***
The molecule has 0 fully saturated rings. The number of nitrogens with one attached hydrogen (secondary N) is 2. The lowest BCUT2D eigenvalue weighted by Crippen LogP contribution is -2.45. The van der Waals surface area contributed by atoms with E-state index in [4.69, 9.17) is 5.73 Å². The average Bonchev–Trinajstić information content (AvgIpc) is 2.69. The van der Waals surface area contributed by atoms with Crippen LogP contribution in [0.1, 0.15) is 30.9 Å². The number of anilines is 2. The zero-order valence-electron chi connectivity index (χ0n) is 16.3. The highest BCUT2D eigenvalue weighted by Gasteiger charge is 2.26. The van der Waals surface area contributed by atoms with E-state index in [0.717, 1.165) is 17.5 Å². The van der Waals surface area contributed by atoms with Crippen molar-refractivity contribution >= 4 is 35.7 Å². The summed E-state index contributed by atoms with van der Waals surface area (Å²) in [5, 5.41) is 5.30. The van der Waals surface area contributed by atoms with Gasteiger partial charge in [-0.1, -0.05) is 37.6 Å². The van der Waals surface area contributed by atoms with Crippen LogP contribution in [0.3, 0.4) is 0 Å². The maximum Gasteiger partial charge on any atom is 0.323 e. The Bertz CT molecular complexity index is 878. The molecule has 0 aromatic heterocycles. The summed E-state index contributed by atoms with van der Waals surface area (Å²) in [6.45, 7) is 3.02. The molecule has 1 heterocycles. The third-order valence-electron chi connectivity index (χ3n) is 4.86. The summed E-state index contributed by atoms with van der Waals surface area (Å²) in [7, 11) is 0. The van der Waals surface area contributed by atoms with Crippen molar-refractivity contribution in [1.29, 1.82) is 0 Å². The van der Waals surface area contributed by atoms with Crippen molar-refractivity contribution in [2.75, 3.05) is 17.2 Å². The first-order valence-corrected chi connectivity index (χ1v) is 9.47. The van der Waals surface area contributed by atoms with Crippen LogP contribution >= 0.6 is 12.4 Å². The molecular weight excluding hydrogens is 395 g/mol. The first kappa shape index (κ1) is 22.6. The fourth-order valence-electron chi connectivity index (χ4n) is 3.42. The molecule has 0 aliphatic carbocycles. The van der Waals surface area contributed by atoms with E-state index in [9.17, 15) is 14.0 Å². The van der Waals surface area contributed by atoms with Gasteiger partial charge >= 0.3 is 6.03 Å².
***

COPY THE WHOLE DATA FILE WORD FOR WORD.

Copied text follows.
The molecule has 0 fully saturated rings. The number of nitrogens with one attached hydrogen (secondary N) is 2. The lowest BCUT2D eigenvalue weighted by Crippen LogP contribution is -2.45. The van der Waals surface area contributed by atoms with E-state index in [4.69, 9.17) is 5.73 Å². The average Bonchev–Trinajstić information content (AvgIpc) is 2.69. The van der Waals surface area contributed by atoms with Crippen LogP contribution in [0.1, 0.15) is 30.9 Å². The number of anilines is 2. The zero-order valence-electron chi connectivity index (χ0n) is 16.3. The highest BCUT2D eigenvalue weighted by Gasteiger charge is 2.26. The van der Waals surface area contributed by atoms with E-state index in [0.717, 1.165) is 17.5 Å². The van der Waals surface area contributed by atoms with Crippen molar-refractivity contribution >= 4 is 35.7 Å². The summed E-state index contributed by atoms with van der Waals surface area (Å²) in [5, 5.41) is 5.30. The van der Waals surface area contributed by atoms with Gasteiger partial charge in [-0.1, -0.05) is 37.6 Å². The van der Waals surface area contributed by atoms with Crippen LogP contribution in [0.3, 0.4) is 0 Å². The maximum Gasteiger partial charge on any atom is 0.323 e. The Bertz CT molecular complexity index is 878. The molecule has 0 aromatic heterocycles. The summed E-state index contributed by atoms with van der Waals surface area (Å²) in [6.45, 7) is 3.02. The molecule has 1 heterocycles. The third-order valence-electron chi connectivity index (χ3n) is 4.86. The summed E-state index contributed by atoms with van der Waals surface area (Å²) in [7, 11) is 0. The van der Waals surface area contributed by atoms with Crippen molar-refractivity contribution in [1.29, 1.82) is 0 Å². The van der Waals surface area contributed by atoms with Crippen molar-refractivity contribution in [2.75, 3.05) is 17.2 Å². The first-order valence-corrected chi connectivity index (χ1v) is 9.47. The van der Waals surface area contributed by atoms with Crippen LogP contribution >= 0.6 is 12.4 Å². The molecular weight excluding hydrogens is 395 g/mol. The first kappa shape index (κ1) is 22.6. The fourth-order valence-electron chi connectivity index (χ4n) is 3.42. The molecule has 0 aliphatic carbocycles. The van der Waals surface area contributed by atoms with E-state index in [9.17, 15) is 14.0 Å². The van der Waals surface area contributed by atoms with Gasteiger partial charge >= 0.3 is 6.03 Å².